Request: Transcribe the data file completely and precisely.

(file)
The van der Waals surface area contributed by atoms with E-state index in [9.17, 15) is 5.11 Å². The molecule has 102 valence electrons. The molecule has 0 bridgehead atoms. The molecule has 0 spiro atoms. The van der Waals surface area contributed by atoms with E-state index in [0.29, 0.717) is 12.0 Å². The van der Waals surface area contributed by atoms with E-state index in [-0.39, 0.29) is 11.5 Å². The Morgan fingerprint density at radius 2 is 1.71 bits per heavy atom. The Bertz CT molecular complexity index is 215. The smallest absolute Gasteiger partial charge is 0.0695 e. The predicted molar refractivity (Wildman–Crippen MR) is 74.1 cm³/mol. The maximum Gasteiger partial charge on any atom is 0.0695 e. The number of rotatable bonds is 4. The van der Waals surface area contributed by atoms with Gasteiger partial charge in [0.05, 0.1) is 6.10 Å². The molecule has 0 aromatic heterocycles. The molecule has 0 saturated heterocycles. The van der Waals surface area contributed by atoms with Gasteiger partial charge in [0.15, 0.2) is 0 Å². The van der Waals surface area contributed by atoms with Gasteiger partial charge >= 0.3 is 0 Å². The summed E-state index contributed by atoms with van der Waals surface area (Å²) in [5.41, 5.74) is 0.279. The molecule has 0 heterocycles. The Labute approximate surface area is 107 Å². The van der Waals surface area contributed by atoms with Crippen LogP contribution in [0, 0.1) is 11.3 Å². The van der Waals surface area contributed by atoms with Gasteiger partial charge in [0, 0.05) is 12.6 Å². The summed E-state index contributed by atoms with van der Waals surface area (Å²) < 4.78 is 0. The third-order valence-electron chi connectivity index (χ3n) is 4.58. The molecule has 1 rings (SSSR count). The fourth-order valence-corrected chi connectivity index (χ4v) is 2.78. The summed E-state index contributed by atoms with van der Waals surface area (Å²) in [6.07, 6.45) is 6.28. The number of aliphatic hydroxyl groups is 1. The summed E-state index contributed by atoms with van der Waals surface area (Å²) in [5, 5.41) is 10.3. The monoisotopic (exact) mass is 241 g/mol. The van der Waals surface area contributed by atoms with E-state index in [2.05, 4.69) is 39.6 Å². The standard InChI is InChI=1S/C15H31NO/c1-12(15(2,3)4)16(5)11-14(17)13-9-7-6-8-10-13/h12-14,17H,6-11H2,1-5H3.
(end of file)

The van der Waals surface area contributed by atoms with E-state index in [9.17, 15) is 5.11 Å². The molecule has 102 valence electrons. The molecule has 0 bridgehead atoms. The molecule has 0 spiro atoms. The van der Waals surface area contributed by atoms with E-state index in [0.29, 0.717) is 12.0 Å². The van der Waals surface area contributed by atoms with E-state index in [-0.39, 0.29) is 11.5 Å². The Morgan fingerprint density at radius 2 is 1.71 bits per heavy atom. The Bertz CT molecular complexity index is 215. The smallest absolute Gasteiger partial charge is 0.0695 e. The predicted molar refractivity (Wildman–Crippen MR) is 74.1 cm³/mol. The maximum Gasteiger partial charge on any atom is 0.0695 e. The number of rotatable bonds is 4. The van der Waals surface area contributed by atoms with Gasteiger partial charge in [0.05, 0.1) is 6.10 Å². The molecule has 0 aromatic heterocycles. The molecule has 0 saturated heterocycles. The van der Waals surface area contributed by atoms with Gasteiger partial charge in [0.15, 0.2) is 0 Å². The van der Waals surface area contributed by atoms with Gasteiger partial charge >= 0.3 is 0 Å². The summed E-state index contributed by atoms with van der Waals surface area (Å²) in [5.41, 5.74) is 0.279. The molecule has 0 heterocycles. The Labute approximate surface area is 107 Å². The van der Waals surface area contributed by atoms with Crippen LogP contribution in [0, 0.1) is 11.3 Å². The van der Waals surface area contributed by atoms with Gasteiger partial charge in [0, 0.05) is 12.6 Å². The summed E-state index contributed by atoms with van der Waals surface area (Å²) < 4.78 is 0. The third-order valence-electron chi connectivity index (χ3n) is 4.58. The molecule has 1 rings (SSSR count). The fourth-order valence-corrected chi connectivity index (χ4v) is 2.78. The summed E-state index contributed by atoms with van der Waals surface area (Å²) in [6.07, 6.45) is 6.28. The number of aliphatic hydroxyl groups is 1. The summed E-state index contributed by atoms with van der Waals surface area (Å²) in [5, 5.41) is 10.3. The monoisotopic (exact) mass is 241 g/mol. The van der Waals surface area contributed by atoms with E-state index in [2.05, 4.69) is 39.6 Å². The standard InChI is InChI=1S/C15H31NO/c1-12(15(2,3)4)16(5)11-14(17)13-9-7-6-8-10-13/h12-14,17H,6-11H2,1-5H3.